The purpose of the workshop is to deepen understanding of the Great Law and to discuss strategies for integrating it into the political theory curriculum. Professor Kevin White of the Department for the Study of Religion and Centre for Indigenous Studies will guide us through this session.
Lunch will be provided. To RSVP and for further details concerning readings and logistics, please email Devin Ouellette: email@example.com.
Kevin J. White is an Indigenous scholar (Mohawk from Akwesasne, with family from Tonawanda Band of Seneca) whose work focuses primarily on Haudenosaunee Creation and storytelling. The act of storytelling rouses his curiosity in not only decolonizing stories collected and archived but understanding the inherent generational knowledge and wisdom found in those collections of stories. The tension between orality and textuality exists as large questions for White; though he is guided by and consults regularly with community members and scholars alike. As a Kanienkehaka (Mohawk) scholar, his work, research, and curiosity are guided by community, cultural values, and a Haudenosaunee lens of analysis—often arguing that much of the epistemological frameworks were dismissed, particularly in the salvage ethnography period—when most of this culture work was gathered historically.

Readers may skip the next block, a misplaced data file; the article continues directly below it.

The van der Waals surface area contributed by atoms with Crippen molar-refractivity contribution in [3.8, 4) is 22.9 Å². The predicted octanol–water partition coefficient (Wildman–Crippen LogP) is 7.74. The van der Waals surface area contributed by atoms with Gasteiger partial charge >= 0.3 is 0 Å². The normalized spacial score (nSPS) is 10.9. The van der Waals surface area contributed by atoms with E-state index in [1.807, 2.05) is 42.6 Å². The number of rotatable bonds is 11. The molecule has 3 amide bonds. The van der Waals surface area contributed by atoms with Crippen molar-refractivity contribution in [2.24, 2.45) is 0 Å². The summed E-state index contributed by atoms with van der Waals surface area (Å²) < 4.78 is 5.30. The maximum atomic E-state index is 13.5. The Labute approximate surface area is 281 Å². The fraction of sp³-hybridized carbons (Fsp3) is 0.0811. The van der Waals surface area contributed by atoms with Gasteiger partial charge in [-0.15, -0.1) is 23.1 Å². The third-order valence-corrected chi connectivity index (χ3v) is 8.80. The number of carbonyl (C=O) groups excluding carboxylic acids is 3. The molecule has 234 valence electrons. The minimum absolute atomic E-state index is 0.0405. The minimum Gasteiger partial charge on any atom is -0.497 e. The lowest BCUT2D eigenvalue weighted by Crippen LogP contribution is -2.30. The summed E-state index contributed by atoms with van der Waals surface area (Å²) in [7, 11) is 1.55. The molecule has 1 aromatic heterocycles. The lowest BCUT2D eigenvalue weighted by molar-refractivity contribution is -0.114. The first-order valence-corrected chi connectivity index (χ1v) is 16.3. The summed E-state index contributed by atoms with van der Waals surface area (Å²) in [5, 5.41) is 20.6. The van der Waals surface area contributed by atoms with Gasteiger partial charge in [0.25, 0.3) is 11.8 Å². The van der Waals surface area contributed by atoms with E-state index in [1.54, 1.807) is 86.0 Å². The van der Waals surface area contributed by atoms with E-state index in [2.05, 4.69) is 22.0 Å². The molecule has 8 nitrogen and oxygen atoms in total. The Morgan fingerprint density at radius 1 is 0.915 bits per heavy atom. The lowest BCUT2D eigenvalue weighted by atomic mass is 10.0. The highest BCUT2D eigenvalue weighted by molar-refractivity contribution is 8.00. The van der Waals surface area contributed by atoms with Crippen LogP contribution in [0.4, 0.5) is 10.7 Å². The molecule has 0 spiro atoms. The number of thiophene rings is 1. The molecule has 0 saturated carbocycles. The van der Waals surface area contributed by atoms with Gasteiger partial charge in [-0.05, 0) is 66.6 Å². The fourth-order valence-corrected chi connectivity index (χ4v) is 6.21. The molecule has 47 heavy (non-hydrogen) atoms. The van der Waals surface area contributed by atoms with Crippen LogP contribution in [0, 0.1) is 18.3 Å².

White is currently working on his first book, Revisiting Hewitt’s Iroquois Cosmology Part I. He further seeks to provide materials discussed with communities throughout the last decade of community-based work and consultation. White hopes to repatriate the epistemological knowledge contained in the three language versions to Grand River and other Haudenosaunee communities. He seeks to adjust and lightly edit the original texts published in 1903 for a return to communities because this work has been unavailable outside of academic institutions, archives, and collections.
Focus will be on the written version of the Great Law of Peace produced by the Chiefs of the Six Nations in 1912:
- Committee of the [Six Nations] Chiefs, “Traditional History of the Confederacy of the Six Nations,” in Transactions of the Royal Society of Canada, 3rd Series, Vol. 5, Sec. 2 (Ottawa: Royal Society of Canada, 1912), pp. 195-246.
We also recommend that you read two secondary sources that will help orient you to the text:
Professor White will also be providing a list of further suggested readings for those who wish to dig deeper.